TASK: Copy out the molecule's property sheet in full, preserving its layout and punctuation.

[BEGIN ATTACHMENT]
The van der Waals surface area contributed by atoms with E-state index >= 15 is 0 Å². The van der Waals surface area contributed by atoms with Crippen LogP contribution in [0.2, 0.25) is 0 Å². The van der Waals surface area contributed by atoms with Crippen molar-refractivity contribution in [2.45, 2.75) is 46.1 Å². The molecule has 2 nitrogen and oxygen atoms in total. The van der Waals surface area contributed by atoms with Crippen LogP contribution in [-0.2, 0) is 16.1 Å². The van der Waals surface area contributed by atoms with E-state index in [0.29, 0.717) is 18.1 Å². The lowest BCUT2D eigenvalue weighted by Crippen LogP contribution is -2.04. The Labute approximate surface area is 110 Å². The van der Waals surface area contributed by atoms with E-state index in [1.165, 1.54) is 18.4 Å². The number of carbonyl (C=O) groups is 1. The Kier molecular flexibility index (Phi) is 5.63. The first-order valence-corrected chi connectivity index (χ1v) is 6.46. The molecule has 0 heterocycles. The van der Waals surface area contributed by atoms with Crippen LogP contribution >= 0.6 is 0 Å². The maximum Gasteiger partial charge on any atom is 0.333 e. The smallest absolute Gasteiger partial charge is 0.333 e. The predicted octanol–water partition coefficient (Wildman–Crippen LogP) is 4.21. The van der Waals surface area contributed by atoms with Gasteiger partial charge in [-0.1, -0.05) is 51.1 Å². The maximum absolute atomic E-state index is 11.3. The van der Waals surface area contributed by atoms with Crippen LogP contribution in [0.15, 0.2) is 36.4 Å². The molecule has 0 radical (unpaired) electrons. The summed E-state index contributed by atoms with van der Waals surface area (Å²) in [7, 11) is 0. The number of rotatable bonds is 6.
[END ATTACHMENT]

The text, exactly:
The van der Waals surface area contributed by atoms with E-state index >= 15 is 0 Å². The van der Waals surface area contributed by atoms with Crippen LogP contribution in [0.2, 0.25) is 0 Å². The van der Waals surface area contributed by atoms with Crippen molar-refractivity contribution in [2.45, 2.75) is 46.1 Å². The molecule has 2 nitrogen and oxygen atoms in total. The van der Waals surface area contributed by atoms with Crippen LogP contribution in [-0.2, 0) is 16.1 Å². The van der Waals surface area contributed by atoms with E-state index in [0.29, 0.717) is 18.1 Å². The lowest BCUT2D eigenvalue weighted by Crippen LogP contribution is -2.04. The Labute approximate surface area is 110 Å². The van der Waals surface area contributed by atoms with E-state index in [1.165, 1.54) is 18.4 Å². The number of carbonyl (C=O) groups is 1. The Kier molecular flexibility index (Phi) is 5.63. The first-order valence-corrected chi connectivity index (χ1v) is 6.46. The molecule has 0 heterocycles. The van der Waals surface area contributed by atoms with Crippen LogP contribution >= 0.6 is 0 Å². The maximum Gasteiger partial charge on any atom is 0.333 e. The smallest absolute Gasteiger partial charge is 0.333 e. The predicted octanol–water partition coefficient (Wildman–Crippen LogP) is 4.21. The van der Waals surface area contributed by atoms with Gasteiger partial charge in [-0.1, -0.05) is 51.1 Å². The maximum absolute atomic E-state index is 11.3. The van der Waals surface area contributed by atoms with Crippen LogP contribution in [0.15, 0.2) is 36.4 Å². The molecule has 0 radical (unpaired) electrons. The summed E-state index contributed by atoms with van der Waals surface area (Å²) in [7, 11) is 0. The number of rotatable bonds is 6.